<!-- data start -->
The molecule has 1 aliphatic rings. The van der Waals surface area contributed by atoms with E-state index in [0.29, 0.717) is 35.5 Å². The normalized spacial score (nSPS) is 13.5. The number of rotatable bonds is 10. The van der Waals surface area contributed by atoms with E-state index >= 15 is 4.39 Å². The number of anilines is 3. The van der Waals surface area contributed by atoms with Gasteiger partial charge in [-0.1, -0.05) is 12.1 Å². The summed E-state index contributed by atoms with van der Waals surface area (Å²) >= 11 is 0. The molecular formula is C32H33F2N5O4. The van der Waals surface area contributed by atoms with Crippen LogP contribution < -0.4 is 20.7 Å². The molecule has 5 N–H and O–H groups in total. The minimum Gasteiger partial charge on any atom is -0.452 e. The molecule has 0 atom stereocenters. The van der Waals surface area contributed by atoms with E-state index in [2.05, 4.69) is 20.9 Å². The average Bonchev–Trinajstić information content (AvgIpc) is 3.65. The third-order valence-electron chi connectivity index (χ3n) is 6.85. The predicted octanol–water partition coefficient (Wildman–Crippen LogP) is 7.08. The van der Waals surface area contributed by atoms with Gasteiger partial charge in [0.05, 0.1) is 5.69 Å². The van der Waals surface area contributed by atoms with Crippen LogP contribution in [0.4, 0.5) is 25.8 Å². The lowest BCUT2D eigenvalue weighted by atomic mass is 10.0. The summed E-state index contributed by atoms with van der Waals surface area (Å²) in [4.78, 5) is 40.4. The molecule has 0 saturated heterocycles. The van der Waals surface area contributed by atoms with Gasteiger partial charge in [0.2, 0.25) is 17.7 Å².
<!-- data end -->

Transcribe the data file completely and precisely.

The molecule has 1 aliphatic rings. The van der Waals surface area contributed by atoms with E-state index in [0.29, 0.717) is 35.5 Å². The normalized spacial score (nSPS) is 13.5. The number of rotatable bonds is 10. The van der Waals surface area contributed by atoms with E-state index >= 15 is 4.39 Å². The number of anilines is 3. The van der Waals surface area contributed by atoms with Gasteiger partial charge in [-0.1, -0.05) is 12.1 Å². The summed E-state index contributed by atoms with van der Waals surface area (Å²) >= 11 is 0. The molecular formula is C32H33F2N5O4. The van der Waals surface area contributed by atoms with Crippen LogP contribution < -0.4 is 20.7 Å². The molecule has 5 N–H and O–H groups in total. The minimum Gasteiger partial charge on any atom is -0.452 e. The molecule has 0 atom stereocenters. The van der Waals surface area contributed by atoms with E-state index in [2.05, 4.69) is 20.9 Å². The average Bonchev–Trinajstić information content (AvgIpc) is 3.65. The third-order valence-electron chi connectivity index (χ3n) is 6.85. The predicted octanol–water partition coefficient (Wildman–Crippen LogP) is 7.08. The van der Waals surface area contributed by atoms with Gasteiger partial charge in [0.05, 0.1) is 5.69 Å². The van der Waals surface area contributed by atoms with Crippen LogP contribution in [0.4, 0.5) is 25.8 Å². The lowest BCUT2D eigenvalue weighted by atomic mass is 10.0. The summed E-state index contributed by atoms with van der Waals surface area (Å²) in [4.78, 5) is 40.4. The molecule has 0 saturated heterocycles. The van der Waals surface area contributed by atoms with Gasteiger partial charge in [0.2, 0.25) is 17.7 Å².